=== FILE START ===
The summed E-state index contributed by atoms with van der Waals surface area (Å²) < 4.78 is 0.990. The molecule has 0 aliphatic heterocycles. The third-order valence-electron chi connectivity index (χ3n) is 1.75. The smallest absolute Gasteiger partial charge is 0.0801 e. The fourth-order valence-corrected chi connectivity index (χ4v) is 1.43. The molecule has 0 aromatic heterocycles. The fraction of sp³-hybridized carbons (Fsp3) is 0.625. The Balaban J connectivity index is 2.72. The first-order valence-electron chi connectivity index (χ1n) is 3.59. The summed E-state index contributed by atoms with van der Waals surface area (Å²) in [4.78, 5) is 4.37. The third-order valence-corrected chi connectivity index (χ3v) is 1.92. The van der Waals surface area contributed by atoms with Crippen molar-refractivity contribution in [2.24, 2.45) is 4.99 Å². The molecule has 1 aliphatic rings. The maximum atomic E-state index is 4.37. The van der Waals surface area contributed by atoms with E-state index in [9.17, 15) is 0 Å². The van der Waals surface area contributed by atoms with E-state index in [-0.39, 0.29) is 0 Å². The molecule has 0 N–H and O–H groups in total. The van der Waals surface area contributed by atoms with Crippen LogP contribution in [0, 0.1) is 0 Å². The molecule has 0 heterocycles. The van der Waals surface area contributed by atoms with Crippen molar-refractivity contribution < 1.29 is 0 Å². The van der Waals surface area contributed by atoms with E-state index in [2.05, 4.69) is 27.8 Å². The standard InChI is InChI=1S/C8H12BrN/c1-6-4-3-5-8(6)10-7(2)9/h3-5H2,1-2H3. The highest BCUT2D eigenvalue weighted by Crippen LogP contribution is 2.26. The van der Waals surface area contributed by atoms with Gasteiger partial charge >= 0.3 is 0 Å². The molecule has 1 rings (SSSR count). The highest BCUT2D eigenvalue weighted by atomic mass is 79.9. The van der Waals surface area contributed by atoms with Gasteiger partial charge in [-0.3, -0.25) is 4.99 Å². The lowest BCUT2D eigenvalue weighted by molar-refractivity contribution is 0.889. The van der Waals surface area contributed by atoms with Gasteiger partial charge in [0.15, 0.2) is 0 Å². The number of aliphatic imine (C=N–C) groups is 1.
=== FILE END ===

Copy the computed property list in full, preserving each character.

The summed E-state index contributed by atoms with van der Waals surface area (Å²) < 4.78 is 0.990. The molecule has 0 aliphatic heterocycles. The third-order valence-electron chi connectivity index (χ3n) is 1.75. The smallest absolute Gasteiger partial charge is 0.0801 e. The fourth-order valence-corrected chi connectivity index (χ4v) is 1.43. The molecule has 0 aromatic heterocycles. The fraction of sp³-hybridized carbons (Fsp3) is 0.625. The Balaban J connectivity index is 2.72. The first-order valence-electron chi connectivity index (χ1n) is 3.59. The summed E-state index contributed by atoms with van der Waals surface area (Å²) in [4.78, 5) is 4.37. The third-order valence-corrected chi connectivity index (χ3v) is 1.92. The van der Waals surface area contributed by atoms with Crippen molar-refractivity contribution in [2.24, 2.45) is 4.99 Å². The molecule has 1 aliphatic rings. The maximum atomic E-state index is 4.37. The van der Waals surface area contributed by atoms with E-state index in [9.17, 15) is 0 Å². The van der Waals surface area contributed by atoms with E-state index in [-0.39, 0.29) is 0 Å². The molecule has 0 N–H and O–H groups in total. The van der Waals surface area contributed by atoms with Crippen LogP contribution in [0, 0.1) is 0 Å². The molecule has 0 heterocycles. The van der Waals surface area contributed by atoms with Crippen molar-refractivity contribution < 1.29 is 0 Å². The van der Waals surface area contributed by atoms with E-state index in [2.05, 4.69) is 27.8 Å². The standard InChI is InChI=1S/C8H12BrN/c1-6-4-3-5-8(6)10-7(2)9/h3-5H2,1-2H3. The highest BCUT2D eigenvalue weighted by Crippen LogP contribution is 2.26. The van der Waals surface area contributed by atoms with Gasteiger partial charge >= 0.3 is 0 Å². The molecule has 1 rings (SSSR count). The highest BCUT2D eigenvalue weighted by atomic mass is 79.9. The van der Waals surface area contributed by atoms with Gasteiger partial charge in [-0.3, -0.25) is 4.99 Å². The lowest BCUT2D eigenvalue weighted by molar-refractivity contribution is 0.889. The van der Waals surface area contributed by atoms with Gasteiger partial charge in [0.15, 0.2) is 0 Å². The number of aliphatic imine (C=N–C) groups is 1.